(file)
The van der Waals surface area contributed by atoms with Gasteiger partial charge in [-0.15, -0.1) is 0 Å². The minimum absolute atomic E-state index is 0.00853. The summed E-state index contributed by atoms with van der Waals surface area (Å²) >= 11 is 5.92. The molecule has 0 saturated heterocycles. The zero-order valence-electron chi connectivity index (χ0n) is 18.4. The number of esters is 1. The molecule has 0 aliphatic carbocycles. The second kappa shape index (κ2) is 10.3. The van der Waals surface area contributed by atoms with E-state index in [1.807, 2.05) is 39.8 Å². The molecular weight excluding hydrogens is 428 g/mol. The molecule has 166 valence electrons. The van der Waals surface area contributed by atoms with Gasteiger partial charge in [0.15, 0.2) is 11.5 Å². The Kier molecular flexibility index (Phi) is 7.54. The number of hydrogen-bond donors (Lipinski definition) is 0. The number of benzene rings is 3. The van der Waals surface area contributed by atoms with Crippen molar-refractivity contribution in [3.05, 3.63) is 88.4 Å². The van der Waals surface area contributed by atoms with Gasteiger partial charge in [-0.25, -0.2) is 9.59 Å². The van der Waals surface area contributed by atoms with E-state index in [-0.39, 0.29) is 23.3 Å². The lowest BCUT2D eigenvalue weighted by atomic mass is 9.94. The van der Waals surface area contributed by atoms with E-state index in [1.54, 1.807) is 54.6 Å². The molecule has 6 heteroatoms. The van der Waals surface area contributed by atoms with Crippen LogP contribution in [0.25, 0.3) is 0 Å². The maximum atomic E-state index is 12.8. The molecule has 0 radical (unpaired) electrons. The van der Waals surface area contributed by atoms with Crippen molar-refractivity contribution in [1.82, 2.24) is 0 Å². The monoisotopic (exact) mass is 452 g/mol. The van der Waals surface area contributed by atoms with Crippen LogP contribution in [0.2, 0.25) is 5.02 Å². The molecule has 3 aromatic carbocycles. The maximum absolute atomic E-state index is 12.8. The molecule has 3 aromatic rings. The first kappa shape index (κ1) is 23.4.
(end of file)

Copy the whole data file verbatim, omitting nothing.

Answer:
The van der Waals surface area contributed by atoms with Gasteiger partial charge in [-0.15, -0.1) is 0 Å². The minimum absolute atomic E-state index is 0.00853. The summed E-state index contributed by atoms with van der Waals surface area (Å²) >= 11 is 5.92. The molecule has 0 saturated heterocycles. The zero-order valence-electron chi connectivity index (χ0n) is 18.4. The number of esters is 1. The molecule has 0 aliphatic carbocycles. The second kappa shape index (κ2) is 10.3. The van der Waals surface area contributed by atoms with E-state index in [1.807, 2.05) is 39.8 Å². The molecular weight excluding hydrogens is 428 g/mol. The molecule has 166 valence electrons. The van der Waals surface area contributed by atoms with Gasteiger partial charge in [0.15, 0.2) is 11.5 Å². The Kier molecular flexibility index (Phi) is 7.54. The number of hydrogen-bond donors (Lipinski definition) is 0. The number of benzene rings is 3. The van der Waals surface area contributed by atoms with Crippen molar-refractivity contribution in [3.05, 3.63) is 88.4 Å². The van der Waals surface area contributed by atoms with Gasteiger partial charge in [-0.25, -0.2) is 9.59 Å². The van der Waals surface area contributed by atoms with E-state index in [-0.39, 0.29) is 23.3 Å². The lowest BCUT2D eigenvalue weighted by atomic mass is 9.94. The van der Waals surface area contributed by atoms with E-state index in [1.54, 1.807) is 54.6 Å². The molecule has 6 heteroatoms. The van der Waals surface area contributed by atoms with Crippen LogP contribution in [0.25, 0.3) is 0 Å². The maximum atomic E-state index is 12.8. The molecule has 0 radical (unpaired) electrons. The van der Waals surface area contributed by atoms with Crippen molar-refractivity contribution in [1.82, 2.24) is 0 Å². The monoisotopic (exact) mass is 452 g/mol. The van der Waals surface area contributed by atoms with Crippen LogP contribution in [0.2, 0.25) is 5.02 Å². The molecule has 3 aromatic carbocycles. The maximum absolute atomic E-state index is 12.8. The molecule has 3 aromatic rings. The first kappa shape index (κ1) is 23.4.